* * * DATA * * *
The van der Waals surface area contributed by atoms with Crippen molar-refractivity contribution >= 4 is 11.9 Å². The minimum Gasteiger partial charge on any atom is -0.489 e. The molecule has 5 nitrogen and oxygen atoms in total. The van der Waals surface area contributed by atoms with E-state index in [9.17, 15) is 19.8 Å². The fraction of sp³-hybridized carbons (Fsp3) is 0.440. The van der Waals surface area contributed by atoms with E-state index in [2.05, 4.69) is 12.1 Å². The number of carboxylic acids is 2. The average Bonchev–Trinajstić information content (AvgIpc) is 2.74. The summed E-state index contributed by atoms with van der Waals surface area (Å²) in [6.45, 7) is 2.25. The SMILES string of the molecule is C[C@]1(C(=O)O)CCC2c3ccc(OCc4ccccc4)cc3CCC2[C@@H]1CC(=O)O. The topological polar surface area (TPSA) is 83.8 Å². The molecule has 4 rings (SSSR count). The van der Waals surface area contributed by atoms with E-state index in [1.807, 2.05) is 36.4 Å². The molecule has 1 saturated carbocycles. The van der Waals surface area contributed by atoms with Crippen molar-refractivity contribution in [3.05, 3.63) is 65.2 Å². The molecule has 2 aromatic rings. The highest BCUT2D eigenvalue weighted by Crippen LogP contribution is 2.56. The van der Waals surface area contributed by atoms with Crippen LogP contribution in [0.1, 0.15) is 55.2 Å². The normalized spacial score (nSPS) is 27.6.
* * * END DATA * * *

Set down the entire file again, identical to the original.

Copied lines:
The van der Waals surface area contributed by atoms with Crippen molar-refractivity contribution >= 4 is 11.9 Å². The minimum Gasteiger partial charge on any atom is -0.489 e. The molecule has 5 nitrogen and oxygen atoms in total. The van der Waals surface area contributed by atoms with E-state index in [9.17, 15) is 19.8 Å². The fraction of sp³-hybridized carbons (Fsp3) is 0.440. The van der Waals surface area contributed by atoms with E-state index in [2.05, 4.69) is 12.1 Å². The number of carboxylic acids is 2. The average Bonchev–Trinajstić information content (AvgIpc) is 2.74. The summed E-state index contributed by atoms with van der Waals surface area (Å²) in [6.45, 7) is 2.25. The SMILES string of the molecule is C[C@]1(C(=O)O)CCC2c3ccc(OCc4ccccc4)cc3CCC2[C@@H]1CC(=O)O. The topological polar surface area (TPSA) is 83.8 Å². The molecule has 4 rings (SSSR count). The van der Waals surface area contributed by atoms with E-state index in [1.807, 2.05) is 36.4 Å². The molecule has 1 saturated carbocycles. The van der Waals surface area contributed by atoms with Crippen molar-refractivity contribution in [3.05, 3.63) is 65.2 Å². The molecule has 2 aromatic rings. The highest BCUT2D eigenvalue weighted by Crippen LogP contribution is 2.56. The van der Waals surface area contributed by atoms with Crippen LogP contribution in [0.1, 0.15) is 55.2 Å². The normalized spacial score (nSPS) is 27.6.